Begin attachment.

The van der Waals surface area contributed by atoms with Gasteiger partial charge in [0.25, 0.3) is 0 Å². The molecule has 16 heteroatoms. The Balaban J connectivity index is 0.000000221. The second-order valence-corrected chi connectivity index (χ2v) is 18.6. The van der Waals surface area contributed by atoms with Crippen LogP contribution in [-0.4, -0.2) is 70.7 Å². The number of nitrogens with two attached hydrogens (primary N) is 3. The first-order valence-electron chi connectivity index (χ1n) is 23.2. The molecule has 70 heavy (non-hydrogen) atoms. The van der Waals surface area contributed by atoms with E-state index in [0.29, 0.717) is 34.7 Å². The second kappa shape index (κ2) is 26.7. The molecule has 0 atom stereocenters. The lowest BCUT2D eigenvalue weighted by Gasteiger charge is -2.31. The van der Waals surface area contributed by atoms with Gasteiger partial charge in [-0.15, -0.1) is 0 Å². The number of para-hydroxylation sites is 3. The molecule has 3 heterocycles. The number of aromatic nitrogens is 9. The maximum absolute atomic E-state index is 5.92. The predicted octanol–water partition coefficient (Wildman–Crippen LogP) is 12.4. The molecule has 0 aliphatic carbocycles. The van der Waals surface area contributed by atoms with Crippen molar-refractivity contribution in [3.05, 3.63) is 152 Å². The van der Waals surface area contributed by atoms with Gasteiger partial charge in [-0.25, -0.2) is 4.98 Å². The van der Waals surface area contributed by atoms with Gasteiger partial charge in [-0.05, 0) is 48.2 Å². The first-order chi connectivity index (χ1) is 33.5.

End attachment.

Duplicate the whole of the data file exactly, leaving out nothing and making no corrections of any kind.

The van der Waals surface area contributed by atoms with Gasteiger partial charge in [0.25, 0.3) is 0 Å². The molecule has 16 heteroatoms. The Balaban J connectivity index is 0.000000221. The second-order valence-corrected chi connectivity index (χ2v) is 18.6. The van der Waals surface area contributed by atoms with Crippen LogP contribution in [-0.4, -0.2) is 70.7 Å². The number of nitrogens with two attached hydrogens (primary N) is 3. The first-order valence-electron chi connectivity index (χ1n) is 23.2. The molecule has 70 heavy (non-hydrogen) atoms. The van der Waals surface area contributed by atoms with E-state index in [0.29, 0.717) is 34.7 Å². The second kappa shape index (κ2) is 26.7. The molecule has 0 atom stereocenters. The lowest BCUT2D eigenvalue weighted by Gasteiger charge is -2.31. The van der Waals surface area contributed by atoms with Gasteiger partial charge in [-0.15, -0.1) is 0 Å². The number of para-hydroxylation sites is 3. The molecule has 3 heterocycles. The number of aromatic nitrogens is 9. The maximum absolute atomic E-state index is 5.92. The predicted octanol–water partition coefficient (Wildman–Crippen LogP) is 12.4. The molecule has 0 aliphatic carbocycles. The van der Waals surface area contributed by atoms with Crippen molar-refractivity contribution in [3.05, 3.63) is 152 Å². The van der Waals surface area contributed by atoms with Gasteiger partial charge in [-0.25, -0.2) is 4.98 Å². The van der Waals surface area contributed by atoms with Gasteiger partial charge in [-0.05, 0) is 48.2 Å². The first-order chi connectivity index (χ1) is 33.5.